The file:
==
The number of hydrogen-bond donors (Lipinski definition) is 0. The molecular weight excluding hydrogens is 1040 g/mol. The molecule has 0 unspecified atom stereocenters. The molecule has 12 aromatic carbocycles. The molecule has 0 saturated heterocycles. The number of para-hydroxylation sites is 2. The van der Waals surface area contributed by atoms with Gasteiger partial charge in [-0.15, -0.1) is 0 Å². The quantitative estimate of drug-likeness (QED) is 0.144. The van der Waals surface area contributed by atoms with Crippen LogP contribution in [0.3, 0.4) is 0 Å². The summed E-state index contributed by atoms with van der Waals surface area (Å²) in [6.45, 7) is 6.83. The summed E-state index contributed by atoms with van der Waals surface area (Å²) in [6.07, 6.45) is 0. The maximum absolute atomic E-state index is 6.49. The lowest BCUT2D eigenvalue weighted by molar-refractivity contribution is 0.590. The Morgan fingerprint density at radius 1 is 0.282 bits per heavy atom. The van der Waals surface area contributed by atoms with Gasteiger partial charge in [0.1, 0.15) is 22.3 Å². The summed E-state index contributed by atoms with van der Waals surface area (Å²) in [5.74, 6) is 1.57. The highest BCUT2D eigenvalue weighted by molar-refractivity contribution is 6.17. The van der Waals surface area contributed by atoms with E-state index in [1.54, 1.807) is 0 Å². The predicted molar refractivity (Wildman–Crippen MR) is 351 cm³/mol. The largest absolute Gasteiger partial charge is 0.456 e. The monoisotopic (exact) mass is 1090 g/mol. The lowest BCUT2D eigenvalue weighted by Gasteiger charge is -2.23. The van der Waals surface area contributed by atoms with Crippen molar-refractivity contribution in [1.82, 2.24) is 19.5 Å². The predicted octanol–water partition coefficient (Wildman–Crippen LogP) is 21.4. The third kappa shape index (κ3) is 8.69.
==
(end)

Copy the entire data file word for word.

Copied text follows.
The number of hydrogen-bond donors (Lipinski definition) is 0. The molecular weight excluding hydrogens is 1040 g/mol. The molecule has 0 unspecified atom stereocenters. The molecule has 12 aromatic carbocycles. The molecule has 0 saturated heterocycles. The number of para-hydroxylation sites is 2. The van der Waals surface area contributed by atoms with Gasteiger partial charge in [-0.15, -0.1) is 0 Å². The quantitative estimate of drug-likeness (QED) is 0.144. The van der Waals surface area contributed by atoms with Crippen LogP contribution in [0.3, 0.4) is 0 Å². The summed E-state index contributed by atoms with van der Waals surface area (Å²) in [6.45, 7) is 6.83. The summed E-state index contributed by atoms with van der Waals surface area (Å²) in [6.07, 6.45) is 0. The maximum absolute atomic E-state index is 6.49. The lowest BCUT2D eigenvalue weighted by molar-refractivity contribution is 0.590. The Morgan fingerprint density at radius 1 is 0.282 bits per heavy atom. The van der Waals surface area contributed by atoms with Gasteiger partial charge in [0.1, 0.15) is 22.3 Å². The summed E-state index contributed by atoms with van der Waals surface area (Å²) in [5.74, 6) is 1.57. The highest BCUT2D eigenvalue weighted by molar-refractivity contribution is 6.17. The van der Waals surface area contributed by atoms with E-state index in [1.54, 1.807) is 0 Å². The predicted molar refractivity (Wildman–Crippen MR) is 351 cm³/mol. The largest absolute Gasteiger partial charge is 0.456 e. The monoisotopic (exact) mass is 1090 g/mol. The lowest BCUT2D eigenvalue weighted by Gasteiger charge is -2.23. The van der Waals surface area contributed by atoms with Crippen molar-refractivity contribution in [1.82, 2.24) is 19.5 Å². The predicted octanol–water partition coefficient (Wildman–Crippen LogP) is 21.4. The third kappa shape index (κ3) is 8.69.